2017 saw the launch of the UK apprenticeship levy, indicating a £2.5billion annual investment by 2019-2020 which is double the investment from 2010-2011. This figure alone is a clear indication that the UK government is taking a stance of improving options and choices for young people through apprenticeships.
Historically, apprenticeships have wrongly been seen as the poorer cousin to university degrees, but we at HireHigher genuinely believe that 2017 is the year of the rebrand. Typically associated with students who “didn’t get the grades to go to university” or for trades professions only the true value of apprenticeships are only now becoming known – and perhaps due to businesses having their hands forced by the levy. Whatever the cause of the shift, the results are to be embraced and leveraged.
So what do you need to know? There is the levy, the courses, the eligibility but lets break it all down step by step:
The government bit: The Levy
The levy very simply put is a charge at 0.5% for labour bills above £3million per year, the money is held in a centralised pot and can be accessed through an online “apprenticeship” shop. Companies affected pay into this central pot every month. If the money in this pot is not spent for apprenticeships within 24 months it is lost so basically operating on a “use it or lose it” basis.
The online shop has access to a number of apprenticeships offered by approved providers and can range from HR to plumbing – and everything in between.
How do apprenticeships work:
Apprenticeships can vary both by level and discipline. This will depend on the employer and your current qualifications. The government stipulates that your employer has to allocate you the equivalent of one working day a week for learning opportunities. Some may do this on “day release” others may split the time up across the working week.
The “learn while you earn” concept is exactly what it says on the tin, and whilst the worry may be the “earning” side thing with regards to first job and work expectations the learning aspect shouldn’t be scoffed at. Working and learning at the same time is a huge responsibility and whilst your employer will be supportive there is a difference between supportive and accepting of excuses. You will be expected to juggle both, with many companies writing in rules to contracts and letters for you to pass modules successfully.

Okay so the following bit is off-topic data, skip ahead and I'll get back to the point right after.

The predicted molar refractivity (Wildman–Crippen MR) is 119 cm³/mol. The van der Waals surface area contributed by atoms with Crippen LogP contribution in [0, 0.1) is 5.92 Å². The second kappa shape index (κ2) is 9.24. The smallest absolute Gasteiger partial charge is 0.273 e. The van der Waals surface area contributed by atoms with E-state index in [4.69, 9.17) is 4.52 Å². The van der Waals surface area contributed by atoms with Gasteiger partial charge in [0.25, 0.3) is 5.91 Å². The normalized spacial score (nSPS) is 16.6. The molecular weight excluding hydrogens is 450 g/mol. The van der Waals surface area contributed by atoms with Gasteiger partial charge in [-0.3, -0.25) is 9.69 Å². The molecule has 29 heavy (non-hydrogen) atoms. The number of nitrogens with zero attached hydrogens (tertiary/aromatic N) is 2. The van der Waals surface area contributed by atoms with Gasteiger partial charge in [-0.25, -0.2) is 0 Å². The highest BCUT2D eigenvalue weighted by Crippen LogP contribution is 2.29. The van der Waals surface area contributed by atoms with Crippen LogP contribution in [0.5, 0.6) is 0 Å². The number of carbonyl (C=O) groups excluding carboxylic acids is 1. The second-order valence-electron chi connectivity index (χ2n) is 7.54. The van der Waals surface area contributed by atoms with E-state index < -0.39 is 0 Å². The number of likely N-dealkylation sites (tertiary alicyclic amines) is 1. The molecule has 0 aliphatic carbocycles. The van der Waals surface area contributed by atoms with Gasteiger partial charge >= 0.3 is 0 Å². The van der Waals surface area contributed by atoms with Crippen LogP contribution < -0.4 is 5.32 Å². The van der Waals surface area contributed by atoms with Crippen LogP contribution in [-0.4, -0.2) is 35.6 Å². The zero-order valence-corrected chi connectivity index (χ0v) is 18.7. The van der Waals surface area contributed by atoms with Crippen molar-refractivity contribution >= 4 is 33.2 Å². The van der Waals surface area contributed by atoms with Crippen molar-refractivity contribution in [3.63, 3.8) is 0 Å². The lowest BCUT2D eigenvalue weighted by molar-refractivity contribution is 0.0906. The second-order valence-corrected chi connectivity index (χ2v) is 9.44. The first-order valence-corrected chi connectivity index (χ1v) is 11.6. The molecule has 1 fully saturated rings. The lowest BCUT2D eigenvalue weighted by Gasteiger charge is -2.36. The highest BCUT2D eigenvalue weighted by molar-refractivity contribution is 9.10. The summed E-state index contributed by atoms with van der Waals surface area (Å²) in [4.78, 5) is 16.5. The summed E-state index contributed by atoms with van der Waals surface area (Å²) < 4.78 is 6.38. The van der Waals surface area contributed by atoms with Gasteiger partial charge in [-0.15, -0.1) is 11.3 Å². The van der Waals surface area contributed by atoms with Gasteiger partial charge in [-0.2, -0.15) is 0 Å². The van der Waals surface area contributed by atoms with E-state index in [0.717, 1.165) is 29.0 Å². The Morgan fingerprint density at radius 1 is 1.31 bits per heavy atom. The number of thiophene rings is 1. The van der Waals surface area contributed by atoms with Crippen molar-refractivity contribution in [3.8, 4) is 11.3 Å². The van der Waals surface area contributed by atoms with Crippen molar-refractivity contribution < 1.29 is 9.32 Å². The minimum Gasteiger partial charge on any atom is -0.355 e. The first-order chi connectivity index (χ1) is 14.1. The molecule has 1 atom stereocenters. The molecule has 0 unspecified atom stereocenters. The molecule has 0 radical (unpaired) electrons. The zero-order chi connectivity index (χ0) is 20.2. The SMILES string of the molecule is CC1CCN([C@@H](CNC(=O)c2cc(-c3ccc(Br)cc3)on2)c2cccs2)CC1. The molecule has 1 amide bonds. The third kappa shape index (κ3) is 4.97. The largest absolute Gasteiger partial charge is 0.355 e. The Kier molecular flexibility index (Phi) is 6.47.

Who should apply for apprenticeships?
The biggest myth surrounding apprenticeships is that they are “for a certain type of person” not true. They are suitable for a wide variety of people, personalities, skill sets, grades, backgrounds and interests. Whether you have straight AAAs or quite the opposite eligibility will vary from company to company and programme to programme.
How can i apply for apprenticeships?
Apprenticeships must be advertised via a government portal: https://www.findapprenticeship.service.gov.uk/apprenticeshipsearch However there are other popular sites including: https://www.getingofar.gov.uk/ and https://www.getmyfirstjob.co.uk/ but to name just two. These sites will allow you to identify employers and programmes near to the postcode of your choosing. Choosing an employer can always be difficult, as the fit will be extremely important to your success. Whether it be the culture, the values, the behaviours and the working arrangements, www.glassdoor.co.uk is becoming ever more popular for prospective employers to have a glimpse into the working life of their next employer.
I'm the founder here at HireHigher, with the mission to ensure students can make informed choices on their options after education.
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